The most dangerous germs in the hospital may be the ones you bring in with you, according to a new study.
US researchers from the University of Chicago in Illinois took swabs from more than 250 patients when they arrived at hospital for treatment. Swabs were also taken from the patients’ immediate environment and from the nurses and doctors with whom they interacted.
Around 20 of the patients taking part in the study contracted a healthcare-acquired infection during their stay. The research team applied statistical methods to determine those factors that had influenced the patients’ microbial make-up during their stay.
Swabs of the patients’ rooms and healthcare staff failed to turn up the bacteria responsible for these infections. This suggests that the infections were not acquired at hospital at all, according to the study’s leader microbial ecologist Jack Gilbert. “The most likely explanation is that the patients already had those bacteria when they were admitted,” he said.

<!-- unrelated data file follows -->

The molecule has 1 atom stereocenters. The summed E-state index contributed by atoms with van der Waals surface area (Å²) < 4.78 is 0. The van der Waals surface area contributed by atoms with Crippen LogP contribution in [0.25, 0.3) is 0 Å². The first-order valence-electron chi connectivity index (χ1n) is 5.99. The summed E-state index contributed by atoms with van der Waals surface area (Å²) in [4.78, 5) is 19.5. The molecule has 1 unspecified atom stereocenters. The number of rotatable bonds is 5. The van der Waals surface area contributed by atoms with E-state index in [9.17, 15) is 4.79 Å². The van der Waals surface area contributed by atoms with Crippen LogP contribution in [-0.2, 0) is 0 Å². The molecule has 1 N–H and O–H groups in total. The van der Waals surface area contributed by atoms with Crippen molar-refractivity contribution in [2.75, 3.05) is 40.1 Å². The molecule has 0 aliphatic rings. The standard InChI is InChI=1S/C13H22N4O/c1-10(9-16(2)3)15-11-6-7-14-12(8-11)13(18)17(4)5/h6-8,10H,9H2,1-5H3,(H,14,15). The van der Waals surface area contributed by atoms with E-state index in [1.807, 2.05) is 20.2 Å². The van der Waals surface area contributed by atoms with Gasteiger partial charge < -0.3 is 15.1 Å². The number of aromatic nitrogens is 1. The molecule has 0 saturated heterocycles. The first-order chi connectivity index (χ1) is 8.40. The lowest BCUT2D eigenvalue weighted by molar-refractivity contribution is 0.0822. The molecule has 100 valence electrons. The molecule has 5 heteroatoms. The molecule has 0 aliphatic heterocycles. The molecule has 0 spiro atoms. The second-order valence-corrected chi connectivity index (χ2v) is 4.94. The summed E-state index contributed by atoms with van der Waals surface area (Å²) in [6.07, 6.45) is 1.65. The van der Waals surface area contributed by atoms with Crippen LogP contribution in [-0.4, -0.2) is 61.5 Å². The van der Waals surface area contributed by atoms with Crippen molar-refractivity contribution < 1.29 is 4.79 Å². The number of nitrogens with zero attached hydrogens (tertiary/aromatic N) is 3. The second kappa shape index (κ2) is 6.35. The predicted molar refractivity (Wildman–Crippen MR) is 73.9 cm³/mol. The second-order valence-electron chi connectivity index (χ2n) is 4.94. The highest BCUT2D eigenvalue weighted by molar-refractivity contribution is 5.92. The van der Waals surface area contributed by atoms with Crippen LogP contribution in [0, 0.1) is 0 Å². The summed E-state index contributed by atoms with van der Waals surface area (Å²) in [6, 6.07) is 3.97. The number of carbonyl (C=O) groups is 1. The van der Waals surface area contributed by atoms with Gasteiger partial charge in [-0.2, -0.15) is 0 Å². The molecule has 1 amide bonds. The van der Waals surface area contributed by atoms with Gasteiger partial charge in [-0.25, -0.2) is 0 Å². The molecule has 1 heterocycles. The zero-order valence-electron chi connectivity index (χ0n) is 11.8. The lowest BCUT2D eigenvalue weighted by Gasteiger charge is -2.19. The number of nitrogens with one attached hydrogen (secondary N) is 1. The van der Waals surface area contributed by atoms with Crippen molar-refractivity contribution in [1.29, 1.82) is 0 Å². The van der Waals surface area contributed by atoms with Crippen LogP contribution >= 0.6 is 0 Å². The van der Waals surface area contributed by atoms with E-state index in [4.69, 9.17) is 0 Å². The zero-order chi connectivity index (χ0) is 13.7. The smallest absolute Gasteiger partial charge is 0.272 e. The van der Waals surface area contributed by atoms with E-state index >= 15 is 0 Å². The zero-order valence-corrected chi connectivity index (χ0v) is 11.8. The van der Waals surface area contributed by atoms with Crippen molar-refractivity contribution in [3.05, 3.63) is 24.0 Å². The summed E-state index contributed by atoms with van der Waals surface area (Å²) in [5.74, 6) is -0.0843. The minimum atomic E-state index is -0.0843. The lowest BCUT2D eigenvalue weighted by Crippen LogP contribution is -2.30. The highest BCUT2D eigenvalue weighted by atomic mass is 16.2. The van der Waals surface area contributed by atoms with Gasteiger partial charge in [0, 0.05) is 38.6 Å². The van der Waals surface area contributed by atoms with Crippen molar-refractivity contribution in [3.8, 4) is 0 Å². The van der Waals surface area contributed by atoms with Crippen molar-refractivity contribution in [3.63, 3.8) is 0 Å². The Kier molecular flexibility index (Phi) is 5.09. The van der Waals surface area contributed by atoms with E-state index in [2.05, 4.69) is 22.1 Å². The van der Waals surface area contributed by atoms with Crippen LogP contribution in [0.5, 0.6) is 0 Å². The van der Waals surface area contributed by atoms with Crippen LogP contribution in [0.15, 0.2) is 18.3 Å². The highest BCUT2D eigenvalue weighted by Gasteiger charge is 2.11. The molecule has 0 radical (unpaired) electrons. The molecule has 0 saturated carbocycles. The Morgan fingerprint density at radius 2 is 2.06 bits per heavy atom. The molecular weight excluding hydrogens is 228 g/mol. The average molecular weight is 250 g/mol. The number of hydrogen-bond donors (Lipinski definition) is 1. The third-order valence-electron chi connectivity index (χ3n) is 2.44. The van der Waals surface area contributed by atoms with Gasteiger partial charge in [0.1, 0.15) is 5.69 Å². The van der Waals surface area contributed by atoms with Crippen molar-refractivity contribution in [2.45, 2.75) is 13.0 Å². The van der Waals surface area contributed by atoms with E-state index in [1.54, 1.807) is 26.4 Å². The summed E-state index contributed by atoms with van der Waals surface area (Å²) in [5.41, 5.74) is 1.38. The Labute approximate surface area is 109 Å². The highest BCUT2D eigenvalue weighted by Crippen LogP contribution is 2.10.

The study concluded that the microbes in hospital rooms may be no more dangerous than those in patients’ own homes. “If this is true it is going to be a paradigm shift in how we think of hospital-acquired infections,” says Gilbert.
He claims it is almost impossible to completely sterilise a room and adds that most hospitals are already being relatively successful at keeping germs at bay.
“Rather than focusing on ever more potent sterilisation efforts, more resources should be spent on treating people with probiotics and antibiotics before they enter a hospital when possible,” he said.